SINGAPORE - A finance executive misappropriated US$774,500 (S$1.03 million) from her employer and transferred the money to a male “friend” she had got to know on Facebook.
Tan Chen Nee, 46, was jailed for three years on Friday after she pleaded guilty to one count of criminal breach of trust.
Deputy Public Prosecutor V. Jesudevan said: “She claims that she had transferred these monies to ‘Kelvin Smith Gordon’ who apparently needed the monies to pay for an investment project known as ‘Ayaland’.
“She knew she should not have used the company’s monies, but did so anyway so that she did not have to ‘touch’ her own money.”
Tan committed the offence while she was working for Top Atlantic, which dealt with electronic parts. Her tasks included managing its financial administration matters, including preparing its accounts.
Between Feb 16, 2016, and Jan 17, 2017, Tan created 26 fictitious payment vouchers and deceived one of her superiors into approving them. This was to hide the fact that she was transferring monies to various bank accounts in the Philippines, Bangkok and Hong Kong.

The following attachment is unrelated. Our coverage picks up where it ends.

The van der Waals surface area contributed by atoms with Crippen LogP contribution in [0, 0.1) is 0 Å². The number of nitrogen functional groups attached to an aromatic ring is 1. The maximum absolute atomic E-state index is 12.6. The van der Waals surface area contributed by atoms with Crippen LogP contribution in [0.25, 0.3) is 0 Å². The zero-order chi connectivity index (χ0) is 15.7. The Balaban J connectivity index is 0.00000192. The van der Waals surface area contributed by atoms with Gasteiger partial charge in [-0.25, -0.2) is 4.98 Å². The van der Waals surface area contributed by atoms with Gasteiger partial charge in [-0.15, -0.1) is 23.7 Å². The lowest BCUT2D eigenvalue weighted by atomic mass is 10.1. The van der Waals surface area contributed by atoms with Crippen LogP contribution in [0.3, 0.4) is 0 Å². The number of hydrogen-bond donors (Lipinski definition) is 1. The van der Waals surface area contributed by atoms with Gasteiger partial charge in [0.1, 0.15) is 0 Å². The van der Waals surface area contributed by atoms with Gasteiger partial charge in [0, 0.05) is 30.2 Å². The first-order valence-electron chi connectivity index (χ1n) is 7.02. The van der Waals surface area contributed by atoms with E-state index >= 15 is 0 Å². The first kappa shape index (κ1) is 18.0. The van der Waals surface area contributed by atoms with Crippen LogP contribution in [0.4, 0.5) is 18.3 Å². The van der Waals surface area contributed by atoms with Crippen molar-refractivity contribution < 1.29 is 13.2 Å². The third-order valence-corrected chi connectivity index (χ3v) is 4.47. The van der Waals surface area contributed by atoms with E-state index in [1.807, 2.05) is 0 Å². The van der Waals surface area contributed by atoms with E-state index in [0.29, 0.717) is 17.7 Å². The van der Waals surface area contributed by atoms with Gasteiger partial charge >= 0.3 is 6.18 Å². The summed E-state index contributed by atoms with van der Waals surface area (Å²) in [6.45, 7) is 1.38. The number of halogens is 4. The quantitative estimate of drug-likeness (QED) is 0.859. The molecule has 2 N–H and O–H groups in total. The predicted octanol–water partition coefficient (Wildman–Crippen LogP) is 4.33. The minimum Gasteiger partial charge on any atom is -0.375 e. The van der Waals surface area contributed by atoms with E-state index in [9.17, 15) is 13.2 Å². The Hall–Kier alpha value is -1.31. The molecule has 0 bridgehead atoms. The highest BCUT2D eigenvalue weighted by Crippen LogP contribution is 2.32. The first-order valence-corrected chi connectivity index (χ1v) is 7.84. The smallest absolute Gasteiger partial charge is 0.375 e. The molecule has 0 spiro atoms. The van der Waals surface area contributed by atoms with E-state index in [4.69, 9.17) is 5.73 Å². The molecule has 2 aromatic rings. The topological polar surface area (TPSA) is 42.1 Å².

The DPP said Tan’s superior approved these “expenditures” because he trusted her.
Defence lawyer Josephine Chee told the court that Tan later came clean about what she had done.
The lawyer also said her client was a scam victim who did not commit the offence out of greed or personal gain.
The police were alerted on Aug 10, 2017. Tan, who is no longer working for the company, has made restitution of more than US$53,400 so far.
On Wednesday, the police said scam victims in Singapore lost a total of $660.7 million in 2022, up from $632 million in 2021.
This means that almost $1.3 billion was lost to scams in the past two years.
To address the issue, the National Crime Prevention Council launched an anti-scam campaign on Jan 18, urging the public to “ACT” against scams.
The ACT acronym outlines how members of the public can Add security features, Check for signs, and Tell the authorities and others about scams.